A lab worker poses with a vial used in a coronavirus diagnostic test kit at the TIB Molbiol Syntheselabor GmbH production facility in Berlin, Germany, on March 6, 2020. Image Credit: Bloomberg

The coronavirus doesn’t kill healthy people. It kills only people with weakened immunity systems. Which means most people can ward off COVID-19. Yet our thoughts always turn to a cure. A drug that can cure.

What’s the treatment? Well, there is no treatment for the virus. In fact, there are no therapies for all coronaviruses, including SARS and MERS.

It is not all doom and gloom. The COVID-19 outbreak has hastened the search for drugs to treat the disease that has now been declared a pandemic. Drugmakers have been racing to find a cure and vaccine. And there has been a smattering of success too.

Doctors in China, Australia and India are reported to have cured patients with a cocktail of drugs, mainly used to treat HIV and malaria. They also added medicines of their choice to the mix. And that includes herbal medicines.

The truth is that there is not yet a cure for the virus that have killed more than 7,500 people and sickened around 185,000 more in 159 countries and territories. What’s heartening is that most people have survived. The mortality rate still hovers only around 3.4 per cent. So there’s no cause for worry.

What’s the treatment now?

At present, the treatment focuses on relieving the symptoms: fluids to reduce dehydration, medication to reduce a fever, and supplemental oxygen in severe cases. Most hospitals direct their efforts to keep the patients healthy and improve their immunity. They bank on antibodies developed by the body to fight the virus. And patients recover on their own.

The Chinese therapy

Since the outbreak started in the city of Wuhan in December 2019, China was confronted with a large number of cases. And they have successfully treated thousands with traditional Chinese medicine. CNN quoted a report from the Chinese Ministry of Science and Technology last month that said more than 85 per cent of coronavirus patients (around 60,000 people) in China were treated with a mixture of herbal remedies and mainstream antiviral drugs.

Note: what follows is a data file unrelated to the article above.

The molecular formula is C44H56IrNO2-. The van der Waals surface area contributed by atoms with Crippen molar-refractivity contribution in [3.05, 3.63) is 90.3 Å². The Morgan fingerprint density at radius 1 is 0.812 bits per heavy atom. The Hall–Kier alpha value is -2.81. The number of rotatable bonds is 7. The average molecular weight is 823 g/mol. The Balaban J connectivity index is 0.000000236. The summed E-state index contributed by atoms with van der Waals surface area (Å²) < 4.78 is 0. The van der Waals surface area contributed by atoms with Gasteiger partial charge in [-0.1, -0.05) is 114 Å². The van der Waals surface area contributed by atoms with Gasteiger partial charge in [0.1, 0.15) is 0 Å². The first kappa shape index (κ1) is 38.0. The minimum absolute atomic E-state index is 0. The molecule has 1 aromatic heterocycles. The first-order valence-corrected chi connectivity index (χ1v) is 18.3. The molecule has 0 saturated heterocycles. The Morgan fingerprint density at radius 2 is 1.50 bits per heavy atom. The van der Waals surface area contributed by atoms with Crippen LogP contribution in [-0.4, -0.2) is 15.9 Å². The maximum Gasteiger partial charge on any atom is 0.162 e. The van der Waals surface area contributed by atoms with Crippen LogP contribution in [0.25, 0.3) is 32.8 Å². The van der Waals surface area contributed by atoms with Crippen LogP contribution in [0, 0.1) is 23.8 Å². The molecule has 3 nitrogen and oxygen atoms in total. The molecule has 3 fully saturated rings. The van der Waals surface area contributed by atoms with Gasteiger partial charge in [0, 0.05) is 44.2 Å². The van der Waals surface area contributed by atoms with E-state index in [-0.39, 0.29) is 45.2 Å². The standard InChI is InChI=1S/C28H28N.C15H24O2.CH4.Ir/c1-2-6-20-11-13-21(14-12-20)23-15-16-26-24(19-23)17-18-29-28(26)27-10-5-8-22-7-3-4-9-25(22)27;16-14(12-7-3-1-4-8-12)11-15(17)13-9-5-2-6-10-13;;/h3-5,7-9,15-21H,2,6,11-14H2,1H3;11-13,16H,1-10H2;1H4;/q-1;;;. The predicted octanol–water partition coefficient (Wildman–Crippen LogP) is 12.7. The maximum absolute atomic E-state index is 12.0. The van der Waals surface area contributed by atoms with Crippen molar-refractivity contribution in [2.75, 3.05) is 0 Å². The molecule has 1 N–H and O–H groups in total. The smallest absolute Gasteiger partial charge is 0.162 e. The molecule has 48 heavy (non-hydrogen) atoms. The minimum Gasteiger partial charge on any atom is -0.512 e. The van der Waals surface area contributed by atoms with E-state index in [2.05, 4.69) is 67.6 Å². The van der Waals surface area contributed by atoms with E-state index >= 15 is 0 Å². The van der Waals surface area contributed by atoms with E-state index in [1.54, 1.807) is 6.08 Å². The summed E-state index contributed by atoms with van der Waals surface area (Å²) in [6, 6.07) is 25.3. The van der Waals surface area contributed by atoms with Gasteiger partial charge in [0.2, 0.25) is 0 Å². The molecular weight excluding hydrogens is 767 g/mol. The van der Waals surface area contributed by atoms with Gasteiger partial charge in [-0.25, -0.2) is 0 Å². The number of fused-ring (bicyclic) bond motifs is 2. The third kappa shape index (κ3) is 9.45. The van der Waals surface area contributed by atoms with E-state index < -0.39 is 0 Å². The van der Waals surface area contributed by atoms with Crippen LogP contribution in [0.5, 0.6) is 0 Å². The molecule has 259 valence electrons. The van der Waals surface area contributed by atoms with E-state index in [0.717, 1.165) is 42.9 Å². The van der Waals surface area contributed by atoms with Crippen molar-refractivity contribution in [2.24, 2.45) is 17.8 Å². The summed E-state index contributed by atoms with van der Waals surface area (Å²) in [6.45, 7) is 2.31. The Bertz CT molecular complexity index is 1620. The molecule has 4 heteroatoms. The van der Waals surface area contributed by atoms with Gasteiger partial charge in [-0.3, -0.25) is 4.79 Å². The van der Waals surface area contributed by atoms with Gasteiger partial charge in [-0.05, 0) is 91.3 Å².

The Chinese believe their traditional herbal medicines can strengthen the body’s resistance and help patients recover swiftly. A Chinese official last month said at a press conference that herbal medicines had help combat viruses in the past also.

Although traditional Chinese medicines have been endorsed by the World Health Organisation in 2018, western scientists and doctors are sceptical about its safety and effectiveness. They are said to be uncertain about the toxicity of some of the ingredients.

The Australian cure

Researchers in Queensland think they may have found a cure, reports news.com.au. A team of infectious disease experts at the University of Queensland in Brisbane claimed to have made the COVID-19 virus “disappear” with HIV and anti-malaria drugs.

Anti-malarial drug chloroquine and HIV-suppressing combination of lopinavir and ritonavir have shown encouraging results in human trials, and larger scale trials will get underway later this month.